Everybody talked about animals on October 4, World animal day. The Scientific and Educational Cynology center of the Lithuanian University of Health Sciences invited dog lovers to the very first conference in Lithuania about dog welfare. Academics, cynology specialists, breeders, animal welfare specialists and trainers from all over the country gathered to the event.
The event idea author, Rūta Kudelytė from NGO Vibrise, knew that I have a decade long experience in theoretical and practical communication, so she invited me to tell about the importance of communication in dog welfare promotion.
What did I speak about?
Communication consultants are motivated by power
To illustrate the importance of communication in dog welfare, I asked the audience: what motivates you to do the job you do? Why didn’t you choose to be a chimney sweep, a locksmith, a sommelier, or a barber?
Communication specialists – whether they are owners of newspaper, journalists or PR consultants – are usually motivated by power. They asses their success by the results reached. Did the sales of the product increase? Did we planted the idea to doubt this proposed legislation? How much did we increase the flow of consumers to this shopping center?
So communication is important. If it wouldn’t be so, there would be no good specialists in this market. They would choose other professions, because job in communication industry is really very, very stressful.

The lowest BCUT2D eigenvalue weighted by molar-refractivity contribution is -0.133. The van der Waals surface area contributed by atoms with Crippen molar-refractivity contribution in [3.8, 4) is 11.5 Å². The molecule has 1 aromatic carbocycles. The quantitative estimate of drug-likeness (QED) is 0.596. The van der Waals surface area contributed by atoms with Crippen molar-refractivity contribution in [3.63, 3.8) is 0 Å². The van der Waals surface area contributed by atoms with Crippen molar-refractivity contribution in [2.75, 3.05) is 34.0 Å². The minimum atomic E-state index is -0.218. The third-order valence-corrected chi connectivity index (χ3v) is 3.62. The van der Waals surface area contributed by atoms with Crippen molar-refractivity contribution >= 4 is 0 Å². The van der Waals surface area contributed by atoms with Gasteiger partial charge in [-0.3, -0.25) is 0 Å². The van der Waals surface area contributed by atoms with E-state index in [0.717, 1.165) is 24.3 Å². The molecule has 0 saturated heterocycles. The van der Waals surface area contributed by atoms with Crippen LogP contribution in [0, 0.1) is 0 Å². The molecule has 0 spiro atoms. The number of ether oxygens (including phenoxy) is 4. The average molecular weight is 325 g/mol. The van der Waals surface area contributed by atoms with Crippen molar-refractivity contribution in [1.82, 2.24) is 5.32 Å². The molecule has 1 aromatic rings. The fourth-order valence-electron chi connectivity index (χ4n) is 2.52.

We forget to set goals
The beginners of communication often forgets raise a question of “why?”. Why do I communicate? The answer certainly shouldn’t be “to inform the society about our activities”. Communication is a tool to reach the goals of your organization. Communication is not independent. It is part of organization’s disciplines, and you cannot have a full cycle of management without communication. Communication should echo the goals of organization itself.
You can have two types of communication goals: to change the perception of your target group, or to change the behavior of your target group (e.g., to participate in an event, to sign a petition etc.). If you represent a shelter, the goal of your communication could be to pay attention of dog owners to-be about the responsibilities arising from dog ownership, to make sure new dogs will not end up in shelters. This goal includes the definition of target group (dog owners to-be), the action we want them to take (pay attention), and the goal of organization itself (less dogs in shelters). Try it. When you precisely know what you want to do it’s mush easier to implement your ideas.
Why do you need this press release?